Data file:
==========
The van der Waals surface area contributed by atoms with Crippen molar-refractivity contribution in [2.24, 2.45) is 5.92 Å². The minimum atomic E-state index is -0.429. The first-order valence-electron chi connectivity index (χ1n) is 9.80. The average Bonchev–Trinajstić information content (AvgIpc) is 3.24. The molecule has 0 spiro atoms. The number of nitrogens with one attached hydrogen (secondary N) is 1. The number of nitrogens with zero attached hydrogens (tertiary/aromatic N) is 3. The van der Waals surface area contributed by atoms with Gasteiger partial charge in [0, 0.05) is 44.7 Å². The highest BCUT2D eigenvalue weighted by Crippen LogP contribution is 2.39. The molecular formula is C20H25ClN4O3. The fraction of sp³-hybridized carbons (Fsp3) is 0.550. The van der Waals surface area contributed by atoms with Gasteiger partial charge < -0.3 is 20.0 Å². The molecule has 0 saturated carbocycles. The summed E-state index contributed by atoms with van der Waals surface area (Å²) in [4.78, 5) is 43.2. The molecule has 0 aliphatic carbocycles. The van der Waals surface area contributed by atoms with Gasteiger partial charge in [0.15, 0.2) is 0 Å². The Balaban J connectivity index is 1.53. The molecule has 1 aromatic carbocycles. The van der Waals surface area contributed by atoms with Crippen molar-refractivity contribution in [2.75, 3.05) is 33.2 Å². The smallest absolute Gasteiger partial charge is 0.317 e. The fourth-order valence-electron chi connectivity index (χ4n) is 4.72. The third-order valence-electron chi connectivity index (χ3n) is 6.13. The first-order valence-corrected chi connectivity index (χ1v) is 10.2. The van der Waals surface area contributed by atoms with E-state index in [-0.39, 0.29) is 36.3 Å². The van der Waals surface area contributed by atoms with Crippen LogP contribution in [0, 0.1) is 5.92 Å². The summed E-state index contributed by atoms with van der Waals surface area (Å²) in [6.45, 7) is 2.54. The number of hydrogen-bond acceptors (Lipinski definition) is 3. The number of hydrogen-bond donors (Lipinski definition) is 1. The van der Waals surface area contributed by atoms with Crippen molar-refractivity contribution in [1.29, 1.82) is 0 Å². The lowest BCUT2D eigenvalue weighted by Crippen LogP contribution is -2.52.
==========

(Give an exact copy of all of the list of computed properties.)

The van der Waals surface area contributed by atoms with Crippen molar-refractivity contribution in [2.24, 2.45) is 5.92 Å². The minimum atomic E-state index is -0.429. The first-order valence-electron chi connectivity index (χ1n) is 9.80. The average Bonchev–Trinajstić information content (AvgIpc) is 3.24. The molecule has 0 spiro atoms. The number of nitrogens with one attached hydrogen (secondary N) is 1. The number of nitrogens with zero attached hydrogens (tertiary/aromatic N) is 3. The van der Waals surface area contributed by atoms with Gasteiger partial charge in [0, 0.05) is 44.7 Å². The highest BCUT2D eigenvalue weighted by Crippen LogP contribution is 2.39. The molecular formula is C20H25ClN4O3. The fraction of sp³-hybridized carbons (Fsp3) is 0.550. The van der Waals surface area contributed by atoms with Gasteiger partial charge < -0.3 is 20.0 Å². The molecule has 0 saturated carbocycles. The summed E-state index contributed by atoms with van der Waals surface area (Å²) in [4.78, 5) is 43.2. The molecule has 0 aliphatic carbocycles. The van der Waals surface area contributed by atoms with Gasteiger partial charge in [0.15, 0.2) is 0 Å². The Balaban J connectivity index is 1.53. The molecule has 1 aromatic carbocycles. The van der Waals surface area contributed by atoms with Crippen molar-refractivity contribution in [2.75, 3.05) is 33.2 Å². The smallest absolute Gasteiger partial charge is 0.317 e. The fourth-order valence-electron chi connectivity index (χ4n) is 4.72. The third-order valence-electron chi connectivity index (χ3n) is 6.13. The first-order valence-corrected chi connectivity index (χ1v) is 10.2. The van der Waals surface area contributed by atoms with E-state index in [-0.39, 0.29) is 36.3 Å². The van der Waals surface area contributed by atoms with Crippen LogP contribution in [0, 0.1) is 5.92 Å². The summed E-state index contributed by atoms with van der Waals surface area (Å²) in [6.45, 7) is 2.54. The number of hydrogen-bond acceptors (Lipinski definition) is 3. The number of hydrogen-bond donors (Lipinski definition) is 1. The van der Waals surface area contributed by atoms with Crippen molar-refractivity contribution in [1.29, 1.82) is 0 Å². The lowest BCUT2D eigenvalue weighted by Crippen LogP contribution is -2.52.